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|Title (ja): ||有機じん肺に関する研究|
|Title (en): ||STUDIES ON PNEUMOCONIOSIS CAUSED BY ORGANIC DUSTS|
|Authors (ja): ||阿部 彰|
|Authors (en): ||Akira ABE , M. D., D. M. Sc. & Takao ISHIKAWA|
|Authors (ja_kana): ||ｱﾍﾞ ｱｷﾗ|
|Authors etc: ||石川 孝夫|
|Authors etc (ja_kana): ||ｲｼｶﾜ ﾀｶｵ|
|Keywords: || |
|Issue Date: ||10-Jan-1967
|Total No.: ||0
|code A: ||7.4|
|numbe A: ||職業病・職業性障害 − じん肺|
|Abstract(en): ||Radiographical examinations and pulmonary function test were performed on workers exposed to palm-Flax, cotton-and bakelite dust. The air-borne dust concentration in their work places were also determined. Radiograms showed in some cases small opacities of puncti-form and linear ones. It was confirmed by animal experiments with rats that infusion of organic dust could cause dust foci in the lung.
(A) Air-borne dust concentration, radiographical findings and results of pulmonary function tests.
1) Dust concentration: Regarding a palm fibre processing factory, the dust concentration was highest at the spot of untwining (23 mg/m3). In case of a flax processing factory, the concentration was as high as 90 mg/m3 and 168 mg/m3 around the rug machine and the spinning machine respectively. A cotton carding factory showed so a high value as 268 mg/m3 at the spot of cotton opening. Air-borne dust in these factories was identified as vegetable fibres including fairly long particles.
2) Radiogram: Radiographical examinations and inquiries into symptoms of 20 palm workers, 24 flax workers and 8 cotton workers revealed no sign of allergic ailment such as byssinosis although radiograms presented small opacities of puncti-form (category 1 p~3 p) and linear opacities. No changes of hilar shadow could be found. If changes slighter than 1 p is expressed by a notation Rx, there were found 5 cases of Rx and 1 case of category 1 p in the palm factory, 5 cases of Rx and 1 case of 1 p in the flax factory and 4 cases of Rx, 2 cases of 1 p, 1 case of 2 p (after 9. 6 years of dust exposure) and 1 case of 3 p (after 27 years of dust exposure) in the cotton factory.
3) In the bakelite factory investigated, the dust concentration at the cutting machine was 10.5 mg/m3, but most particles mere comparatively large. Among 16 workers, there were found 4 cases of Rx, 3 cases of 1 p and 1 case of 2 p. Radiograms showed no changes of hilar shadow. Neither allergic symptoms nor signs of inflammatory complication were noticed except nasal symptoms in 4 cases and history of nasal diseases in4 cases. Nasal disorder as such seemed to be related with coarse size of particles.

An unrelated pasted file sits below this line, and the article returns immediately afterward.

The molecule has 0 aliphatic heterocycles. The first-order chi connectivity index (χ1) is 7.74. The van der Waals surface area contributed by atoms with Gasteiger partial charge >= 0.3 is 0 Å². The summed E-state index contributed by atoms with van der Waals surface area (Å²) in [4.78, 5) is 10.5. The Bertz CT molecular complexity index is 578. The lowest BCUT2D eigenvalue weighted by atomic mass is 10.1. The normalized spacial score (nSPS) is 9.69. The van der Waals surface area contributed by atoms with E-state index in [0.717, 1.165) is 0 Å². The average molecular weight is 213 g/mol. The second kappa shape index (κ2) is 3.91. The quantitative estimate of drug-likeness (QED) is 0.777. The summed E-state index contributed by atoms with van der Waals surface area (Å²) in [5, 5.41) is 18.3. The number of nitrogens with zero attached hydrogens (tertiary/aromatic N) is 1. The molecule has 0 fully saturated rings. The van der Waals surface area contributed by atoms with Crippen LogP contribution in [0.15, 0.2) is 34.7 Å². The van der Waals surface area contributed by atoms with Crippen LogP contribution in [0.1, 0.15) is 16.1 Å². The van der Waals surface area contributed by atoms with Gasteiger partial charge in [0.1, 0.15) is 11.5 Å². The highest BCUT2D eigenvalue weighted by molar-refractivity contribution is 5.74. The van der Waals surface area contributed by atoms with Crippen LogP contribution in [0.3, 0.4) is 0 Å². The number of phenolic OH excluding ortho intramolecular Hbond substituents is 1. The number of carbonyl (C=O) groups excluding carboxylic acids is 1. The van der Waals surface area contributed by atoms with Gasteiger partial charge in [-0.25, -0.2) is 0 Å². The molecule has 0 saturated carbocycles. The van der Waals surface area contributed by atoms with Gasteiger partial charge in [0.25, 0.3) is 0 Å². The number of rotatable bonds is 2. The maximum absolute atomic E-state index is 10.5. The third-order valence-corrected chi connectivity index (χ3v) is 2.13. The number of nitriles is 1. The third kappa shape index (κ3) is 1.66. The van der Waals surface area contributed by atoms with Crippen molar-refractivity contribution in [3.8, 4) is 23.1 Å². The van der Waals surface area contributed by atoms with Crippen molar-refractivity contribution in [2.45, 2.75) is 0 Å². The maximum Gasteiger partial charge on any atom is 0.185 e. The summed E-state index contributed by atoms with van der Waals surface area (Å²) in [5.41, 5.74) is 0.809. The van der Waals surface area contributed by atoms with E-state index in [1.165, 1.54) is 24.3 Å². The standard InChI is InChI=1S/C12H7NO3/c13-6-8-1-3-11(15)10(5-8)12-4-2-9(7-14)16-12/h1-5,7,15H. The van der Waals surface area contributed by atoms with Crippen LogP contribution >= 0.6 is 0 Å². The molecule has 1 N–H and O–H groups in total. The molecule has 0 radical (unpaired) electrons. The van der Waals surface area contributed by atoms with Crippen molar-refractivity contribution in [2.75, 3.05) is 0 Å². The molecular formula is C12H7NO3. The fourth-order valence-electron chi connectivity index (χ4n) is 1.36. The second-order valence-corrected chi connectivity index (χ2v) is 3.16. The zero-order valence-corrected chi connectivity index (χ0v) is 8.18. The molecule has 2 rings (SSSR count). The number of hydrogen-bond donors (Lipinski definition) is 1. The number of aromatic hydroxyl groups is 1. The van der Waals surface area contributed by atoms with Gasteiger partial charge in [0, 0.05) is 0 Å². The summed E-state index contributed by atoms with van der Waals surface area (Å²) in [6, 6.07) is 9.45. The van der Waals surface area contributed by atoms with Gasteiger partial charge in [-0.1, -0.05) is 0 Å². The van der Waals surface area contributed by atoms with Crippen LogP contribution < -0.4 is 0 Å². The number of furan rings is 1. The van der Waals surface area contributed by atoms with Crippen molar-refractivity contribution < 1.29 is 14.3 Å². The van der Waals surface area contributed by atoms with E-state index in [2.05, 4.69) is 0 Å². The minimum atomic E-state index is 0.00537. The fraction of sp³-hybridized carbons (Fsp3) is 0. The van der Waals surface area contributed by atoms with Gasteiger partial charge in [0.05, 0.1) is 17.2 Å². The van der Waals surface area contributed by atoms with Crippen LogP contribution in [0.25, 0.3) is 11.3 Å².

4) Pulmonary function tests were performed on 16 cases showing Rx or more distinct radiographical findings. The tests revealed 5 cases of slight impairment and 1 case of moderate impairment (a cotton factory worker with 1 p of radiogram whose exposure to dust was as long as 16 years).
(B) Animal experiment.
1) Intratracheal infusions of 0.5 ml saline solution suspending dust were made, adopting rats as experimental animals. Dust of cotton, bakelite, nylon, cork, and Japanese cedar and wheat flour were used in the infusion. All sorts of above mentioned dust caused dust foci, most of which occupied one or several alveoli. In case of Japanese cedar dust, there was found granuloma as large as 0.5 mm in diameter. Fibrosis in the foci was weak in cases of cotton, cork and wheat flour, but remarkable in cases of resin and Japanese cedar.
2) Acute as well as chronic bronchitis was noticed in cases of wheat flour, cork and cedar. Especially, wheat flour caused sever bronchitis followed by emphysema and atelectasis.
3) Changes of hilar lymph-nodes were scarcely noted except localized proliferation of reticulum cells and aggregation of dusts in case of cotton, bakelite and cork.
4) The above-mentioned results of animal experiments suggest that various kinds of organic dust of natural or synthetic substance can cause dust foci of alveolar type in human lungs, and that pneumoconiosis due to dust of natural organic substances such as wheat flour, cedar and cork is inclined to be complicated with bronchial inflammation.
(C) General considerations on pneumoconiosis due to organic dust.
Radiographical findings of workers exposed to various sorts of organic dust and pathological findings of animal experiments suggest that dust of any organic substance, if it is hardly soluble or insoluble, can cause pneumoconiosis just as inorganic dust, and accordingly efforts should be made in prevention and care of pneumoconiosis in factories yielding organic dust. Moreover it should be kept in mined that pneumoconiosis due to some sorts of organic dust should be regarded as rather malignant because of frequent inflammatory complications.|
|Appears in Collections:||1961-70|
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